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Saturday, August 31, 2002



University of Hawaii

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ROD THOMPSON / RTHOMPSON@STARBULLETIN.COM
University of Hawaii-Hilo professor Kalena Silva looked over a script yesterday for a Hawaiian language lesson to be presented on the Internet, while technical specialist Keola Donaghy looked over his shoulder.over his shoulder.




Hawaiian language
reaches across nation

The University of Hawaii-Hilo
offers an online course
in learning the language


By Rod Thompson
rthompson@starbulletin.com

HILO >> A strong voice is calling from Hilo across America.

Thanks to a Hawaiian language course on the Internet offered by the University of Hawaii-Hilo, Hawaiians across the mainland are answering the call in the language of their ancestors.

The course is run through the College of Hawaiian Language's system called Leoki, or "strong voice."

Fourteen students in Virginia, North Carolina, Illinois, Washington state and California began learning Hawaiian on their home computers Monday, said Keola Donaghy, the technical expert coordinating the UH-Hilo effort.

Students can send messages to a "conference," similar to a chatroom, hear spoken Hawaiian on their home computer, send spoken replies and, eventually, even hear music such as a song by Keola Beamer.

"The most difficult possible subject to teach is language," said Donaghy, who is also a teaching assistant.

"Any language is difficult to learn," said professor Kalena Silva, in charge of instruction. "It takes an enormous amount of discipline and a good deal of mental skills."

That may be part of why about 60 people inquired but only 14 signed up. The university let applicants know they would be held to the same standards as students in a classroom.

The price may also have put some off, $520 for four credits, although that is just a little more than what a resident would pay for classroom instruction and far below what nonresidents would pay.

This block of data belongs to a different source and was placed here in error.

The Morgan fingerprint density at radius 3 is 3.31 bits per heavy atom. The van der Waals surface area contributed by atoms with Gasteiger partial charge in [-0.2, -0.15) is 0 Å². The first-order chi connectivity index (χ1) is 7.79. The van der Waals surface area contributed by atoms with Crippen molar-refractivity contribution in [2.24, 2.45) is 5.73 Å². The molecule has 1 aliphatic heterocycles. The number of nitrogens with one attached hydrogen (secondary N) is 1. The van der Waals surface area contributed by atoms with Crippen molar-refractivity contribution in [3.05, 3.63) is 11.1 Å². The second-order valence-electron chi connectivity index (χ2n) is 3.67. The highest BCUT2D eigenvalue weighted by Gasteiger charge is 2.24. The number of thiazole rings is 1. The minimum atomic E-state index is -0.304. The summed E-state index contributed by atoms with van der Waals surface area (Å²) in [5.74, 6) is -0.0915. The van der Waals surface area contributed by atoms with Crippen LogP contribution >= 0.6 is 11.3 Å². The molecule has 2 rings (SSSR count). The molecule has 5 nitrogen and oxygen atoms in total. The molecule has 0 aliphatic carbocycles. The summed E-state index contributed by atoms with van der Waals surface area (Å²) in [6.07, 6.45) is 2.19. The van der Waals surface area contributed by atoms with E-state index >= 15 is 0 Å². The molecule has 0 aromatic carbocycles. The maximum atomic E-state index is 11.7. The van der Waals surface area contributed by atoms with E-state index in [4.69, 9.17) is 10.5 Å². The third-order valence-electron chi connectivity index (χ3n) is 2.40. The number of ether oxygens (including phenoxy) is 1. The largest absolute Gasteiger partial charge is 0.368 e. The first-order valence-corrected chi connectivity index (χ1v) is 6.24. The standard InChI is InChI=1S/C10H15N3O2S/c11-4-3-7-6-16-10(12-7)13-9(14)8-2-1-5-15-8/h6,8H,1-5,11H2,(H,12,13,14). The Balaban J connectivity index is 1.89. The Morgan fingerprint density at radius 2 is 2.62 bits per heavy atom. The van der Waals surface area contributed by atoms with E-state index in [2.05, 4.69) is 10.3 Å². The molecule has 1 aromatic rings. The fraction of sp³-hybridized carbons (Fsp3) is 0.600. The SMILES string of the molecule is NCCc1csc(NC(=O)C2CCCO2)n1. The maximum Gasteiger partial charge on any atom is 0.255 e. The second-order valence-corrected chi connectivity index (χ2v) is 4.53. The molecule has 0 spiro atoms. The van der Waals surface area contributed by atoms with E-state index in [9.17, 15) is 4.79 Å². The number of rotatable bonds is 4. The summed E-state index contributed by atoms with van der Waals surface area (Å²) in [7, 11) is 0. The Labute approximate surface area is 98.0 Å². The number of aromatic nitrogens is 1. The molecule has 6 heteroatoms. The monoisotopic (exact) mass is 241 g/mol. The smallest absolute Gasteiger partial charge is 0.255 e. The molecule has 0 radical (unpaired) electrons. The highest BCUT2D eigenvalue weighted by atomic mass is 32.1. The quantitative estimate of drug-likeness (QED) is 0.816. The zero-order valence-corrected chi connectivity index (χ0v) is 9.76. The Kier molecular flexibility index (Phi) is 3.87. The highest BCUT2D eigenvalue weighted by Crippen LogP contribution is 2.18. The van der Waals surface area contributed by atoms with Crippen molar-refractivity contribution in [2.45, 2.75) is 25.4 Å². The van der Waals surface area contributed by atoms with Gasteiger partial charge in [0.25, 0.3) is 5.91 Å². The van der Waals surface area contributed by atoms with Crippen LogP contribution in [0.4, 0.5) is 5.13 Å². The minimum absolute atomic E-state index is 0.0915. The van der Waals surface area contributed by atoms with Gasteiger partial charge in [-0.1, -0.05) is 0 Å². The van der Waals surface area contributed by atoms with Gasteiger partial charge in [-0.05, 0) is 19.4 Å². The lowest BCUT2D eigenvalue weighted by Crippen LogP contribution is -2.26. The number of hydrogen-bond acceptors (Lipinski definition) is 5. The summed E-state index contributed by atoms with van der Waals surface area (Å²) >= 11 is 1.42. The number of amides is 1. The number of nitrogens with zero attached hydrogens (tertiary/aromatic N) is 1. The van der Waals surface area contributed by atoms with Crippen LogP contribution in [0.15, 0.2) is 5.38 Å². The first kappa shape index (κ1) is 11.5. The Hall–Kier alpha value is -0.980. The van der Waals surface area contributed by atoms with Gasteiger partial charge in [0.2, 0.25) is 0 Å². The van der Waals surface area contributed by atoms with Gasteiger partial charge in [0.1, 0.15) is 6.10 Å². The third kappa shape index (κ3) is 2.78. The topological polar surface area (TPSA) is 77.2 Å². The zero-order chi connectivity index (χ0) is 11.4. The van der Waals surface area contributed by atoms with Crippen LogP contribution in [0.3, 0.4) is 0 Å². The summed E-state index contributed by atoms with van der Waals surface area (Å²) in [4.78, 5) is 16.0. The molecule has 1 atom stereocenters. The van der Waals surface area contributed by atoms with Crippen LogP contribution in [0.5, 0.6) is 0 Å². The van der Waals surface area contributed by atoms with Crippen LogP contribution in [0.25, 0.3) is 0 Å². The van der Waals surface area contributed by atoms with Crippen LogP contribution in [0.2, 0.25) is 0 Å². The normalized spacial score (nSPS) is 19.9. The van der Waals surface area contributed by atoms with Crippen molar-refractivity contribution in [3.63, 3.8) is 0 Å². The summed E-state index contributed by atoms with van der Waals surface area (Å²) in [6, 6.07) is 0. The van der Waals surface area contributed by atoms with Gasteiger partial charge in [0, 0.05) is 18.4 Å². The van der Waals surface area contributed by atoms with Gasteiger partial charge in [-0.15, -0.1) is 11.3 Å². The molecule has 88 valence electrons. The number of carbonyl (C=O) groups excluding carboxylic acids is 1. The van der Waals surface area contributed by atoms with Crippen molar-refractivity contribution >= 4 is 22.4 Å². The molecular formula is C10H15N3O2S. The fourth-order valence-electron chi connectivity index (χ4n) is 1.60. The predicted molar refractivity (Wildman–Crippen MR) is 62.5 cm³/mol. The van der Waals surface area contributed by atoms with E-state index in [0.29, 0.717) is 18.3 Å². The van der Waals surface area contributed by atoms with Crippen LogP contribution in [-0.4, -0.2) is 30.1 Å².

Students start learning before they even "walk in the door." At UH-Hilo, students must learn a chant asking their professor's permission to enter the classroom, which they recite before every class.

Internet students will also learn the chant and be on their honor to recite it before starting lessons.

Teaching is from an adaptation of the textbook "Na Kai 'Ewalu," "the eight seas," meaning the channels between the Hawaiian Islands. While continental people see oceans as separating people, Hawaiians saw the seas as paths of travel, binding people together, Donaghy explained.

Some bonds apparently already link mainland Hawaiians. UH-Hilo's Margaret Haig, head of the College of Continuing Education and Community Service, publicized the Internet course only in the San Francisco area, but inquiries came from across the nation.

"My family is from Kaneohe, but there are three generations of us living in metropolitan Washington, D.C. -- my mother, me and my daughter," wrote Lanakila Michaels from Virginia. "We are all taking classes in the fall."

Although only a second-semester class was planned for the spring, officials are now considering also repeating a first-semester class, Silva said.

Although the federal grant that made the course possible requires only three semesters of teaching, UH-Hilo officials plan at least four to six.

Calling the whole effort an experiment, Silva said, "We're going to do our very best to see how much we can offer."



University of Hawaii at Hilo



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